Resource Recovery launches supply store in effort to make campus events more compost-friendly

Although UT Austin may be known for Burnt Orange, the campus community has taken strides to go green. Sustainability is a word and a movement that has popped up on the radars of many campus community members. Students are playing a critical role in this movement. Karyme Valdez, a Management Information Systems major, recently worked with UT Resource Recovery to develop a comprehensive business plan for a new Zero Waste Program project to help the university move toward more compost-friendly events.

Lindsey Hutchison, senior Zero Waste Program coordinator with Resource Recovery, says the new Zero Waste Event Eco (ZWEco) Supply Store is a one stop shop managed by student interns for staff and faculty event planners. Event planners are able to purchase compostable goods, borrow compost bins and even hire zero waste staff that can provide onsite support at your event.

“These resources make it easier to achieve event waste reduction goals,” Hutchison said.

Although the supply store launches on Wednesday, Dec.1, Resource Recovery has been working with UT staff, faculty and students since UT’s Zero Waste Goal was established in 2012. The Zero Waste Program targets waste reduction in the workplace, at events and through outreach and student engagement.

Bobby Moddrell, Resource Recovery manager, says one of the first zero waste events his team coordinated at the university was the 2016 annual Planning, Energy and Facilities Employee Appreciation BBQ attended by over 800 employees. The Zero Waste Program ensures, with large campus events like orientation, an opportunity to introduce incoming students to proper recycling and composting on campus.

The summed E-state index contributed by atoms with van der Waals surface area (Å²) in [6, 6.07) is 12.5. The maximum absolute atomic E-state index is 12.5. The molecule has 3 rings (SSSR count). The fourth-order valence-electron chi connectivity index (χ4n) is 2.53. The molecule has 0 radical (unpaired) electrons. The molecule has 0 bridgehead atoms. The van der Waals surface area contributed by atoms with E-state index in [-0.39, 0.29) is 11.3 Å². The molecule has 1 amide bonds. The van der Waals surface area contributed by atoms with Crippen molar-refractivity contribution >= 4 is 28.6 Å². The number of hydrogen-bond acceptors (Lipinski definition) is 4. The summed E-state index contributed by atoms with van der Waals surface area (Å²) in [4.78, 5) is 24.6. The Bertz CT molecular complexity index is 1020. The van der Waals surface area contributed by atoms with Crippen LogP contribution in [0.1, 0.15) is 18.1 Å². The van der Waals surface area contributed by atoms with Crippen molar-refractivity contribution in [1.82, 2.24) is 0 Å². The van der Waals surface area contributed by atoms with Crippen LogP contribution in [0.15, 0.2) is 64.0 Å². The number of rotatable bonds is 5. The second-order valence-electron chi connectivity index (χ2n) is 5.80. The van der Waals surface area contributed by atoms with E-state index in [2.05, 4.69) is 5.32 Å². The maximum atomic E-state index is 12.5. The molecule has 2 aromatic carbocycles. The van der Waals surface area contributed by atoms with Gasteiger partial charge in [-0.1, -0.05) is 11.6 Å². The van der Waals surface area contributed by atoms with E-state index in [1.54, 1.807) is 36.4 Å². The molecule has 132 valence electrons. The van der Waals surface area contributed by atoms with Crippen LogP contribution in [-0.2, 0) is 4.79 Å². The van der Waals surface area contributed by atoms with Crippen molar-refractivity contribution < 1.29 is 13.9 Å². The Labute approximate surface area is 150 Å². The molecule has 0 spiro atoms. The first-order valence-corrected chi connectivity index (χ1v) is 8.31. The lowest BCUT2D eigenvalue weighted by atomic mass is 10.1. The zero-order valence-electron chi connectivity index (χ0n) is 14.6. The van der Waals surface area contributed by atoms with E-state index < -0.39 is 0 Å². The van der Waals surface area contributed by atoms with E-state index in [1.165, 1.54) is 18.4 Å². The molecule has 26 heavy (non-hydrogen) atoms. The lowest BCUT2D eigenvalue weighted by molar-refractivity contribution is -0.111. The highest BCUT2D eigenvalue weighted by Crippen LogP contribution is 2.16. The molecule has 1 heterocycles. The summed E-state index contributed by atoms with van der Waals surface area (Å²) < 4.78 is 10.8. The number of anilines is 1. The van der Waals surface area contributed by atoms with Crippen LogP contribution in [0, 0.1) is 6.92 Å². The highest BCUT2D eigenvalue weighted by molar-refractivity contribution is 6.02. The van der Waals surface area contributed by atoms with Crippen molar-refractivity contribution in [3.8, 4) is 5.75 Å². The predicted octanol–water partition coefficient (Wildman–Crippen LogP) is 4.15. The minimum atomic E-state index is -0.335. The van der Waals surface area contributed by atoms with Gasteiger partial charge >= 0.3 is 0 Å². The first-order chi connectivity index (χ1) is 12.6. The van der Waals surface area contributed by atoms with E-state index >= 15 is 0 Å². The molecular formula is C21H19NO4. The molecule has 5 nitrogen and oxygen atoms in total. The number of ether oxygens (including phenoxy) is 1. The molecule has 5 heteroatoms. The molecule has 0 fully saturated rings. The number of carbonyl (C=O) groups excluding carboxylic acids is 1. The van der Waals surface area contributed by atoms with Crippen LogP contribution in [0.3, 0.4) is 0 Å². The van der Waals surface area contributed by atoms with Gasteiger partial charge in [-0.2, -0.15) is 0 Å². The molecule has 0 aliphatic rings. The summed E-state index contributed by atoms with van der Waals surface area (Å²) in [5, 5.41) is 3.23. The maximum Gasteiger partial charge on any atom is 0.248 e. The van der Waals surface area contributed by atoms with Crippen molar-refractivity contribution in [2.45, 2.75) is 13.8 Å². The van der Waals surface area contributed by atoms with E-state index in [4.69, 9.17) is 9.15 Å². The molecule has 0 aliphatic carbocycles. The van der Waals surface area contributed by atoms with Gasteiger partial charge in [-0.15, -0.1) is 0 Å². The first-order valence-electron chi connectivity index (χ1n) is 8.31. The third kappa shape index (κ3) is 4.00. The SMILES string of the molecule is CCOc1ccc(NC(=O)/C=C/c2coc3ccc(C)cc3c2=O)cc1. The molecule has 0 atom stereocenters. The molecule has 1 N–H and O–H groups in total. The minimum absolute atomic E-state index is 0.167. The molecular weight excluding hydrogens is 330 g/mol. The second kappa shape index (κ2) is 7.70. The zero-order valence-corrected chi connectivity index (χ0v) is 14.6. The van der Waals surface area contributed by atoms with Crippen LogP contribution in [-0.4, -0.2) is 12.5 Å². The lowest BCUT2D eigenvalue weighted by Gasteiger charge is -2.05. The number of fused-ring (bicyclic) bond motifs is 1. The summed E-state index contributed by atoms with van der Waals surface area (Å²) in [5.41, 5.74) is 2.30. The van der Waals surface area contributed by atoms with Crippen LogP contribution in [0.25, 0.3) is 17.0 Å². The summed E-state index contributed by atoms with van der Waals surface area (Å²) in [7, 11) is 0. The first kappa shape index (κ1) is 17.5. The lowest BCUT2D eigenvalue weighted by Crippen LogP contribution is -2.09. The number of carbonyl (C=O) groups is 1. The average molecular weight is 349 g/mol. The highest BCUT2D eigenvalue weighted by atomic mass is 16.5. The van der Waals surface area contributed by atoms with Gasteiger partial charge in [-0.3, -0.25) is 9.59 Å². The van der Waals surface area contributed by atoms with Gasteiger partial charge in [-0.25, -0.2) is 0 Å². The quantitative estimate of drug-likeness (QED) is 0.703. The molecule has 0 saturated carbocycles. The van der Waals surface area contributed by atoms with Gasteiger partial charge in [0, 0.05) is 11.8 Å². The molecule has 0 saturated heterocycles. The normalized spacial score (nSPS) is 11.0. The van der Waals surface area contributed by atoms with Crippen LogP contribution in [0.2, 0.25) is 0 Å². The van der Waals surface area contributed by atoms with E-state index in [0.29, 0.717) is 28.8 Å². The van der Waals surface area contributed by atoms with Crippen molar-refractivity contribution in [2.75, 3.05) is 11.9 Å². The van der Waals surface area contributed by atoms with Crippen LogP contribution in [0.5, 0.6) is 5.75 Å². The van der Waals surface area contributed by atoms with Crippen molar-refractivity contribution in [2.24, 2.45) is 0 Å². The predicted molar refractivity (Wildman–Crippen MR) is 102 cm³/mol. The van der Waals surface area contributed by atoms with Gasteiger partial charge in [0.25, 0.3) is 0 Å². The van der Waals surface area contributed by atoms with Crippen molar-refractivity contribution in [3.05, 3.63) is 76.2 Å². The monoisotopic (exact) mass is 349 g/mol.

The ZWEco Supply Store will offer certified compostable goods such as plates, cups and eating utensils at a lower cost than retail to event planners because of Resource Recovery’s ability to purchase in bulk quantities--perfect for upcoming holiday event planning. Part of Valdez’ business plan was to select and source products most in-demand for events and develop the system to fulfill orders in fixed smaller quantities more appropriate to event needs. Findings from a pricing analysis reinforced that approach.

“Event planners buying these items on their own could pay double the cost of purchasing from the supply store,” Moddrell said.

Morgan Laner, Zero Waste Program coordinator, says that the supply store is only one of many ways that the Zero Waste Events team can support faculty and staff event planners. Zero Waste student interns offer monthly compost training to equip event planners on disposal strategies so that they can ensure bin monitors and guests are equipped for success.

“We continue to see a rise in student, staff and faculty interest in reducing waste on campus and are excited to support more events on their journey to zero waste,” Laner said.

If you are looking for more strategies as an event planner to reduce waste at your event you can find customizable waste bin signage, event checklists, consultation requests (as early in the planning process as possible) and other resources on the Resource Recovery Zero Waste Events page. Event planners can access the supply store and its order form, also available Dec. 1, through the FSC Event Planning Request Form.